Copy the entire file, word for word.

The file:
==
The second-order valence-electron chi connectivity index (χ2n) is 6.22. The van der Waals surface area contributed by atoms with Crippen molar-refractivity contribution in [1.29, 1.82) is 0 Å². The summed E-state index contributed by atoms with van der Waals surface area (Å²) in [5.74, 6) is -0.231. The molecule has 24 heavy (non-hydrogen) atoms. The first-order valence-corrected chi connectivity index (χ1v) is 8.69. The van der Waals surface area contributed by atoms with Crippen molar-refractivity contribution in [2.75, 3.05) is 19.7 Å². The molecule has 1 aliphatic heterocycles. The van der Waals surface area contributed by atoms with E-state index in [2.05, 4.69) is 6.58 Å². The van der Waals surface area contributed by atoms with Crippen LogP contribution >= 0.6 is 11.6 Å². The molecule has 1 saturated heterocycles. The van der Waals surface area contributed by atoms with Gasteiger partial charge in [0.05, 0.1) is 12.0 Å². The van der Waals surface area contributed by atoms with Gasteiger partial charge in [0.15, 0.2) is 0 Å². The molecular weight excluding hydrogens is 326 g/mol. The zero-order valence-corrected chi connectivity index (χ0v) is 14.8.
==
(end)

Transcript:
The second-order valence-electron chi connectivity index (χ2n) is 6.22. The van der Waals surface area contributed by atoms with Crippen molar-refractivity contribution in [1.29, 1.82) is 0 Å². The summed E-state index contributed by atoms with van der Waals surface area (Å²) in [5.74, 6) is -0.231. The molecule has 24 heavy (non-hydrogen) atoms. The first-order valence-corrected chi connectivity index (χ1v) is 8.69. The van der Waals surface area contributed by atoms with Crippen molar-refractivity contribution in [2.75, 3.05) is 19.7 Å². The molecule has 1 aliphatic heterocycles. The van der Waals surface area contributed by atoms with E-state index in [2.05, 4.69) is 6.58 Å². The van der Waals surface area contributed by atoms with Crippen LogP contribution >= 0.6 is 11.6 Å². The molecule has 1 saturated heterocycles. The van der Waals surface area contributed by atoms with Gasteiger partial charge in [0.05, 0.1) is 12.0 Å². The van der Waals surface area contributed by atoms with Gasteiger partial charge in [0.15, 0.2) is 0 Å². The molecular weight excluding hydrogens is 326 g/mol. The zero-order valence-corrected chi connectivity index (χ0v) is 14.8.